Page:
GALLIPOLIS — Representatives from local, state and federal government appeared in Bossard Memorial Library Friday morning to visit with area residents and give them updates on their respective projects as part of the 22nd annual Town Hall Legislative Event put on by the Gallia Chamber of Commerce.
AT&T also sponsored the event.
Gallia Chamber of Commerce President Meagan Wood introduced the event.
“We have a tremendous staff and I would be really remiss if I didn’t thank them for all that they do behind the scenes at Chamber events and and members,” said Wood.
“Libraries are repositories of information so what better place to have this forum than at the public library,” said Bossard Library Director Debbie Saunders. “We view the library as the community center of Gallia County and we love serving you.”
Saunders said around 70 parking spaces would be available in the following few weeks as the library continues its parking lot expansion into the old Willis Tire property. In 2019, the library will be bringing another exhibit to the library “Space: A Journey to our Future” to Bossard in collaboration with NASA.
BJ Smith, AT&T director of External Affairs, was introduced next and thanked the community and welcomed them to the event. Josh Bodimer, the Gallia County Community Improvement Corporation president, served as the event’s moderator.
“On the broadband front, it’s been something I’ve worked on since I joined the legislature,” said State Representative and Speaker of the House Ryan Smith. “I know how much it holds us back in the rural areas and I think the we are making progress through different initiatives. I have a bill sitting in (Ohio) Senate now that would give us $98 million to build out the broadband network. The problem is, and I don’t think this will surprise anybody, (businesses) won’t run fiber up the bypasses it’s just not a good return on investments. How does government come in and close that divide? Much like the Ohio co-ops did back in the 1930s when we needed to get electric to people, now we need to get broadband to people in some of the more remote areas. This bill would allow government to come in and subsidize those plans to not necessarily get fiber to everybody but high-speed broadband, nonetheless.”
Ohio Senator Bob Peterson was unable to make the event and sent his condolences as he had multiple engagements simultaneously happening.
Bodimer introduced representative for US Senator Rob Portman, Jamie Barker. Barker spoke on Portman’s efforts to stop online sex trafficking communications and a previous visit and round table discussion had earlier in the year in Gallia County with area officials. Portman was also part of pushing funding to opioid fighting initiatives which is awaiting a signature by President Donald Trump in an attempt to install stricter security examining services on the US Postal Service.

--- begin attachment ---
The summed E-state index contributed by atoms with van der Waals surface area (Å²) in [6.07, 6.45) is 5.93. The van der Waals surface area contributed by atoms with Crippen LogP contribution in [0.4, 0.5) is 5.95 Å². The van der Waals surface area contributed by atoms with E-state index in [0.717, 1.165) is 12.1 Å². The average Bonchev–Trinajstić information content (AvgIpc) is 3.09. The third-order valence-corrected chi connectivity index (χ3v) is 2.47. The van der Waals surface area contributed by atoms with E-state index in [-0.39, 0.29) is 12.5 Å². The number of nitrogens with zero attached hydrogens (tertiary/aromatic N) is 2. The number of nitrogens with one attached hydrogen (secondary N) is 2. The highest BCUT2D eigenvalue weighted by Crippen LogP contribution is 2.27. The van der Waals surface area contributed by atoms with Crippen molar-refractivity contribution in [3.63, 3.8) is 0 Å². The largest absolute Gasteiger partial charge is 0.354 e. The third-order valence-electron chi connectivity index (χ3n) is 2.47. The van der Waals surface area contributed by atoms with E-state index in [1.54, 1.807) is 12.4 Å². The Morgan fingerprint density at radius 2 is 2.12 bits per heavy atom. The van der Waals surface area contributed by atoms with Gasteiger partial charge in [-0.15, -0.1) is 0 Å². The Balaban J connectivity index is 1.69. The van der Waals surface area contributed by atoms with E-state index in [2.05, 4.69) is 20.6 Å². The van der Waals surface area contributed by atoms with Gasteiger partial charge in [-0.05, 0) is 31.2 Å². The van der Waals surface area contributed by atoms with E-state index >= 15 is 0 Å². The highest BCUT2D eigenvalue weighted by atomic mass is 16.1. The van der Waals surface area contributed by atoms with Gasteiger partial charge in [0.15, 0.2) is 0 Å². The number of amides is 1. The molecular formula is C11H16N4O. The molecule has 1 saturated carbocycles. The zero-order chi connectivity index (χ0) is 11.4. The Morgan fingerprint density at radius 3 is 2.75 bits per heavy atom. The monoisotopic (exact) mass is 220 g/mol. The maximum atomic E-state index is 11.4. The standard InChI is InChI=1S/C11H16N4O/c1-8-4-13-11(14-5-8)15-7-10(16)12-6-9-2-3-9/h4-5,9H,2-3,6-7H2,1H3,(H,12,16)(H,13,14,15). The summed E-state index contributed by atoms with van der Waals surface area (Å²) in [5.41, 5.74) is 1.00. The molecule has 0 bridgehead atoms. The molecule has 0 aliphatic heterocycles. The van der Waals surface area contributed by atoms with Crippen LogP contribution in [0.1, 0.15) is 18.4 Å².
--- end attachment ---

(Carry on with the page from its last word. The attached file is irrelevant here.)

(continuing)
Congressman Bill Johnson Representative Juli Stephens read a letter from him as he was unable to attend the event due to prior commitments. Johnson in his letter lauded a growing economy, which he credited to tax reformation passed in Congress. He also supported recent efforts to remove restrictions on the coal industry, saying it would be a boon for the region. Johnson said he was also working to bring broadband to the rural regions of Ohio. Johnson said he was also looking into national efforts to combat the opioid epidemic.
Brynn Stepp represented Secretary of State Jon Husted’s Office. She lauded cost saving efforts to save tax payer money and putting all the business services covered by the secretary’s office online such as when and individual registered a new business. She said the office also privatized its call center. She also claimed, for the last two years, the office was able to operate without taxpayer dollars. Stepp also said since Husted was in office, voter registration was now available online. Husted has also reportedly taken part in two cyber security and voter fraud reports across Ohio, said Stepp.
Gallia Commissioner Harold Montgomery noted challenges with the general fund budget of the county, how he felt the county was in a better position than some, but that the county was making the most of the dollars it had and would continue to fight the opioid epidemic as funding had been cut to local governments due to Ohio’s governor’s decisions, he said. He lauded recent efforts to get certifications for the Dan Evans Industrial Park by the Gallia Economic Office and its partners so that it was a “ready-to-go” site for businesses interested in developing in the area. Montgomery said the site was rated as high by some agencies in the state as high as second or third in terms of its development promise.
Gallipolis City Manager Gene Greene spoke to the assembled in the stead of Gallipolis City Commissioner Mike Fulks. Greene noted the struggles of local law enforcement with the opioid epidemic, stating that the Gallipolis police force was more than 250 responding calls ahead this October than where it was last October and noted that some calls may start to become backlogged. He said law enforcement was working as much overtime as possible and felt they were doing a “great job” in the face of adversity. He discussed recent city efforts to serve the Gallipolis Developmental Center with water. He also spoke on recent efforts by the city to tie with Gallia Rural Water lines in order to provide a backup system for both city and county water services should a mass break cause trouble for the community. Greene voiced how he felt the upgrading of the city’s waste water treatment plant would be a boon for the area as it would serve increased water treatment capacities for both the city and nearby townships.
Dean Wright can be reached at 740-446-2342, ext. 2103.